When is a cover song better than the original? Only you can decide. This week the Civil Wars take on Smashing Pumpkins’ “Disarm.” MAGNET’s Ryan Burleson pulls the pin. Take cover!
By 1993, Smashing Pumpkins were quickly becoming a household name, thanks to the success of Gish on college radio and a relentless touring schedule that included opening slots for Red Hot Chili Peppers and Pearl Jam. But, as has been well-documented, that period in the band’s history was tumultuous at best. Soaring popularity did nothing to abate Jimmy Chamberlain’s drug abuse, Billy Corgan’s writer’s block and depression or the love lost between James Iha and D’Arcy once their once budding romance turned sour.
Although these struggles would loosely serve as a bellwether of the band’s future unraveling, in ’93, they instead coalesced into the fuel that Corgan would need to craft one of the great rock albums of all time, Siamese Dream. Alongside Chamberlain and producer Butch Vig, Corgan wrote and recorded nearly every track on the record, all of which are, in my mind, perfect. And while the psych-metal thrust of songs like “Cherub Rock” and “Geek U.S.A.” tended to hide Corgan’s vulnerability, “Disarm,” “Soma” and “Luna” made it abundantly clear that he was everything the critics had predicted: unnervingly talented but, more importantly, multi-dimensional.
What’s particularly amazing about “Disarm” is that its acoustic, orchestral fixings do nothing to belie Corgan’s intensity. Clouds of distortion and pummeling drums are nowhere to be found, yet it’s impossible not to feel tense amid its dark and obliquely romantic passages. Here, there is a cohesion with the Pumpkins’ heavier work despite the song’s relatively stark composition, Corgan revealing himself to be more of a haunted lover than the fighter implied by the otherwise visceral nature of his approach. This dynamic was not lost on us, of course: Siamese Dream, led by singles “Cherub Rock, “Disarm,” “Today” and “Rocket,” was certified quadruple platinum and is widely considered to be a classic across all genres among critics and fans alike.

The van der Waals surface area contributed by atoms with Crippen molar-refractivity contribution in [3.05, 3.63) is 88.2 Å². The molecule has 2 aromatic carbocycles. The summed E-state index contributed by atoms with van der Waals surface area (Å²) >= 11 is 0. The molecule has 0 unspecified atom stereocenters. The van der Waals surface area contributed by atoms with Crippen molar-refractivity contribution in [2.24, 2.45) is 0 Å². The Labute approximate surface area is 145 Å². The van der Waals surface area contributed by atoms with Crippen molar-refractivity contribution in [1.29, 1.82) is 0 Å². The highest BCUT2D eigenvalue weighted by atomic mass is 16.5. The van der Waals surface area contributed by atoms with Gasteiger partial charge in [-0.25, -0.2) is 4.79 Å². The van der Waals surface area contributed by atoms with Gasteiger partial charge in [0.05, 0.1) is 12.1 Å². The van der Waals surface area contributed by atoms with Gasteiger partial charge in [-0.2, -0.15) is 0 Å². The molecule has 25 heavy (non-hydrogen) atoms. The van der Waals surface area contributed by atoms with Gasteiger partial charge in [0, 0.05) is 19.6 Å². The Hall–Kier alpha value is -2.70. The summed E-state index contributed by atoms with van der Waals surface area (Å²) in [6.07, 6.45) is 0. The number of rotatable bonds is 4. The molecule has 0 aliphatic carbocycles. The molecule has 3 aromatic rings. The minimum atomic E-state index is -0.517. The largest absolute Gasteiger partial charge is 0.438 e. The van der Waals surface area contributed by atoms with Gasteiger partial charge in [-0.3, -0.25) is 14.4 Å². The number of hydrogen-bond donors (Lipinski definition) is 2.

Nashville’s most recent success story, the Civil Wars could probably make any piece of the Pumpkins’ catalog sound beautiful. Armed with only the essentials—two voices, acoustic guitar and piano—Joy Williams and John Paul White make music that emits a wildly disproportionate amount of feeling in relation to the austerity embedded in their approach. So it’s to the duo’s credit that, instead of simplifying “Today” or “Bullet With Butterfly Wings” for dramatic affect (something they could’ve easily done), they engaged the challenge of making their own one of the most bare Pumpkins tracks. This isn’t as easy as it looks when you consider that Williams and White already trade in the kind of slow, sonically weightless compositions that have made them an instant hit in recent months. Nonetheless, the Wars manage to suss out every pure ounce of the song, leaving the body limp and exposed, but satisfied.